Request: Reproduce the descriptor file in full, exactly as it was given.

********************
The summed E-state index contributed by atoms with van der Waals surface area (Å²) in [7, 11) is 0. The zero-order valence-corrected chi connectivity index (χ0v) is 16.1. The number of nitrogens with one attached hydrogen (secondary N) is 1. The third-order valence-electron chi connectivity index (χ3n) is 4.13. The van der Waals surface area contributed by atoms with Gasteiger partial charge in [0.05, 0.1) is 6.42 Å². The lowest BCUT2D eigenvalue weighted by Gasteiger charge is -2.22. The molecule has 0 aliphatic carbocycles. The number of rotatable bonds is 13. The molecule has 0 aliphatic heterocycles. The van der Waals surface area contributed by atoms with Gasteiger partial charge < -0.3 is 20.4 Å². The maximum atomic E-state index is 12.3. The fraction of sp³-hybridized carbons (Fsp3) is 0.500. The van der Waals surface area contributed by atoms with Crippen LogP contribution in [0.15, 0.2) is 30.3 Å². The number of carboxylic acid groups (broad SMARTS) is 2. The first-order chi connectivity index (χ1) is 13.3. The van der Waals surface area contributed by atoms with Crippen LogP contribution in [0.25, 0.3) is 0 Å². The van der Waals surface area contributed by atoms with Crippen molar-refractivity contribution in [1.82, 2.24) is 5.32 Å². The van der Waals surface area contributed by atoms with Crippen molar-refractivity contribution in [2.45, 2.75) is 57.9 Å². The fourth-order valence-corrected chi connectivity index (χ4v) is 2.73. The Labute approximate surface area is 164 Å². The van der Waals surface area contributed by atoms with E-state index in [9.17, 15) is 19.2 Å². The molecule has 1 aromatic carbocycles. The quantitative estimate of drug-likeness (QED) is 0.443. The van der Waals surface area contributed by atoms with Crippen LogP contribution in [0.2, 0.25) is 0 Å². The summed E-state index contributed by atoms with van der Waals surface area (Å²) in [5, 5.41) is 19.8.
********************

The summed E-state index contributed by atoms with van der Waals surface area (Å²) in [7, 11) is 0. The zero-order valence-corrected chi connectivity index (χ0v) is 16.1. The number of nitrogens with one attached hydrogen (secondary N) is 1. The third-order valence-electron chi connectivity index (χ3n) is 4.13. The van der Waals surface area contributed by atoms with Gasteiger partial charge in [0.05, 0.1) is 6.42 Å². The lowest BCUT2D eigenvalue weighted by Gasteiger charge is -2.22. The molecule has 0 aliphatic carbocycles. The number of rotatable bonds is 13. The molecule has 0 aliphatic heterocycles. The van der Waals surface area contributed by atoms with Gasteiger partial charge < -0.3 is 20.4 Å². The maximum atomic E-state index is 12.3. The fraction of sp³-hybridized carbons (Fsp3) is 0.500. The van der Waals surface area contributed by atoms with Crippen LogP contribution in [0.15, 0.2) is 30.3 Å². The number of carboxylic acid groups (broad SMARTS) is 2. The first-order chi connectivity index (χ1) is 13.3. The van der Waals surface area contributed by atoms with Crippen LogP contribution in [0.25, 0.3) is 0 Å². The van der Waals surface area contributed by atoms with Crippen molar-refractivity contribution in [1.82, 2.24) is 5.32 Å². The van der Waals surface area contributed by atoms with Crippen molar-refractivity contribution in [2.45, 2.75) is 57.9 Å². The fourth-order valence-corrected chi connectivity index (χ4v) is 2.73. The Labute approximate surface area is 164 Å². The van der Waals surface area contributed by atoms with E-state index in [9.17, 15) is 19.2 Å². The molecule has 1 aromatic carbocycles. The quantitative estimate of drug-likeness (QED) is 0.443. The van der Waals surface area contributed by atoms with Crippen LogP contribution in [0.2, 0.25) is 0 Å². The summed E-state index contributed by atoms with van der Waals surface area (Å²) in [5, 5.41) is 19.8.